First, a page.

On April 27th, 2011, multiple tornadoes struck areas of the south leaving a path of destruction over a hundred miles long. On April 28, a small group of people began to knock around the idea of how they could help, and within a few hours, the Tuscaloosa Rescue Mission was birthed.
We left early morning on May 2nd, taking a van and trailer full of donations and supplies, and a medical team to provide care to residents. We were loaded to the gills, and ready to roll.
By Tuesday morning, we were at Ground Zero. There simply are not adequate words to describe the destruction we were in the midst of. Homes were simply gone - just blown away. Trees were down everywhere and there were cars in the ones that were still standing. We saw a city bus in someone's living room (or what used to be their living room) and sheet metal from roofs hung up on standing power poles and trees like dirty laundry.
We spent the next several days going door to door providing basic medical care. We treated cuts and scrapes and burns as well as diabetes and high blood pressure, and even closed a head wound on a sidewalk. One patient (who will be discussed later) was suffering from internal bleeding, and had it not been for the persistence and experience of our team, would have gone unrecognized and unseen and she would have died. EMS took her to the hospital, only to find that if she'd gone a few more hours without treatment, she would have certainly died.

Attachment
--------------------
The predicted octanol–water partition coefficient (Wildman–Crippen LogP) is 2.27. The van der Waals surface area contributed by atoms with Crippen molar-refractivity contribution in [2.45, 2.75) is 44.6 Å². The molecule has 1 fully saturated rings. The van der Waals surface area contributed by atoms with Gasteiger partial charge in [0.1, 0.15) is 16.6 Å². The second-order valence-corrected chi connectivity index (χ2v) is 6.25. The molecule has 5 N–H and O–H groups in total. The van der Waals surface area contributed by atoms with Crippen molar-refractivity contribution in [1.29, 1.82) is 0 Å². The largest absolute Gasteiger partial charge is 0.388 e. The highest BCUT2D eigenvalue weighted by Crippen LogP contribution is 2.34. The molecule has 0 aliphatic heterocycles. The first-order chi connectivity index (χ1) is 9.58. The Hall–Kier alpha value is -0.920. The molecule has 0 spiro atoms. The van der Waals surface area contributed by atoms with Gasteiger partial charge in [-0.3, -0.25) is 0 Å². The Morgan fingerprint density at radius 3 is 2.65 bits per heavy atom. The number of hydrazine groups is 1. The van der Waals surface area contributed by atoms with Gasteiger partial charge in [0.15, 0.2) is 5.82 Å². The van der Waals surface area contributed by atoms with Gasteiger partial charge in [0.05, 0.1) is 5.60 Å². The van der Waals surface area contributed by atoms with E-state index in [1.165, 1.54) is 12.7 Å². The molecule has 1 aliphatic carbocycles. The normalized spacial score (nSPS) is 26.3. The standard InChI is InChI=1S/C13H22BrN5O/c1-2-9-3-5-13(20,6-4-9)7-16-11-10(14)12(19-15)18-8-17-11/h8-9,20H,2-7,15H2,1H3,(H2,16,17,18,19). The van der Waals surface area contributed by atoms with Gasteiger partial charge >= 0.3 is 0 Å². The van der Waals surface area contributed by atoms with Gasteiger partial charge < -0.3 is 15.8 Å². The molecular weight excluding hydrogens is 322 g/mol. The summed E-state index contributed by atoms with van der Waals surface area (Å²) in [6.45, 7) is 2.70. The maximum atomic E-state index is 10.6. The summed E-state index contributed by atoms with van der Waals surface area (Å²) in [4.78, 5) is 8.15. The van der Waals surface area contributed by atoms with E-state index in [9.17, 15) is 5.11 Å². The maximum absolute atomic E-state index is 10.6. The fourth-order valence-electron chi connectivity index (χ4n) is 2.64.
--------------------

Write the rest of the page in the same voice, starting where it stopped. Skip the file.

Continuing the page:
Working with the American Red Cross was the best move this team could have possibly made. Under the direction and leadership of Skip Warm, we were put on ERV's which allowed us to get into the middle of the worst hit areas, and provide care for the residents therein. We took care of patients, and jumped in to help serve meals as well. We made close friends in those foxholes, slipping into that easy place where the terror and devastation around you bonds you more quickly to one another than years of friendship.
Follow the blog for new posts, for stories and testimonies about the people we connected with, and for the personal insights of those who were there for five days.